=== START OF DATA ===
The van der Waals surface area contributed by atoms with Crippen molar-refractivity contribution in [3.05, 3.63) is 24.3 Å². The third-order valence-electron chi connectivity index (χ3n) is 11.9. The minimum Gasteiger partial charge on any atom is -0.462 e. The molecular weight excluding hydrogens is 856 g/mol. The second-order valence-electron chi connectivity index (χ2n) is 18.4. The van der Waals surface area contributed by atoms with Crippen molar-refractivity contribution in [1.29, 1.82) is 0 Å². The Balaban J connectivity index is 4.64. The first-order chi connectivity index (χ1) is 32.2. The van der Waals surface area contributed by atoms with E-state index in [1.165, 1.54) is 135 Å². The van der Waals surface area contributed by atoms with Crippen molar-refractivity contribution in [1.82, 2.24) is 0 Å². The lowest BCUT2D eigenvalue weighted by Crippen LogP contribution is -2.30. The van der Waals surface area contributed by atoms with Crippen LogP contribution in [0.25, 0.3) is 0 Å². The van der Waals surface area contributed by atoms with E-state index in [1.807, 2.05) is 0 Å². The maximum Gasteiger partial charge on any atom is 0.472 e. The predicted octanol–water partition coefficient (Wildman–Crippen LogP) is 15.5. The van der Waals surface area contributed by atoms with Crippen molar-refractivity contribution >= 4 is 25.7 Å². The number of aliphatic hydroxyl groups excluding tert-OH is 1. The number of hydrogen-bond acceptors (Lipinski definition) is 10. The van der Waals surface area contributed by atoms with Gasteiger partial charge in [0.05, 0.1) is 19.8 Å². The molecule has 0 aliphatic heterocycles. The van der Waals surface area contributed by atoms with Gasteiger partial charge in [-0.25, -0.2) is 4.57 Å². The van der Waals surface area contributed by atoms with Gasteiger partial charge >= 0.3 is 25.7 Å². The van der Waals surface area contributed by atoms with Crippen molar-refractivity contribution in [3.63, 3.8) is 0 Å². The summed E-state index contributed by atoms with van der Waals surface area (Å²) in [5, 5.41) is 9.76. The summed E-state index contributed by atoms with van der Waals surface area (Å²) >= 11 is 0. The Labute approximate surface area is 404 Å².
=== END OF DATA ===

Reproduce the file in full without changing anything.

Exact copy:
The van der Waals surface area contributed by atoms with Crippen molar-refractivity contribution in [3.05, 3.63) is 24.3 Å². The third-order valence-electron chi connectivity index (χ3n) is 11.9. The minimum Gasteiger partial charge on any atom is -0.462 e. The molecular weight excluding hydrogens is 856 g/mol. The second-order valence-electron chi connectivity index (χ2n) is 18.4. The van der Waals surface area contributed by atoms with Crippen molar-refractivity contribution in [1.29, 1.82) is 0 Å². The Balaban J connectivity index is 4.64. The first-order chi connectivity index (χ1) is 32.2. The van der Waals surface area contributed by atoms with E-state index in [1.165, 1.54) is 135 Å². The van der Waals surface area contributed by atoms with Crippen molar-refractivity contribution in [1.82, 2.24) is 0 Å². The lowest BCUT2D eigenvalue weighted by Crippen LogP contribution is -2.30. The van der Waals surface area contributed by atoms with Crippen LogP contribution in [0.25, 0.3) is 0 Å². The van der Waals surface area contributed by atoms with E-state index in [1.807, 2.05) is 0 Å². The maximum Gasteiger partial charge on any atom is 0.472 e. The predicted octanol–water partition coefficient (Wildman–Crippen LogP) is 15.5. The van der Waals surface area contributed by atoms with Crippen molar-refractivity contribution >= 4 is 25.7 Å². The number of aliphatic hydroxyl groups excluding tert-OH is 1. The number of hydrogen-bond acceptors (Lipinski definition) is 10. The van der Waals surface area contributed by atoms with Gasteiger partial charge in [0.05, 0.1) is 19.8 Å². The molecule has 0 aliphatic heterocycles. The van der Waals surface area contributed by atoms with Gasteiger partial charge in [-0.25, -0.2) is 4.57 Å². The van der Waals surface area contributed by atoms with Gasteiger partial charge >= 0.3 is 25.7 Å². The van der Waals surface area contributed by atoms with Crippen molar-refractivity contribution in [3.63, 3.8) is 0 Å². The summed E-state index contributed by atoms with van der Waals surface area (Å²) in [5, 5.41) is 9.76. The summed E-state index contributed by atoms with van der Waals surface area (Å²) >= 11 is 0. The Labute approximate surface area is 404 Å².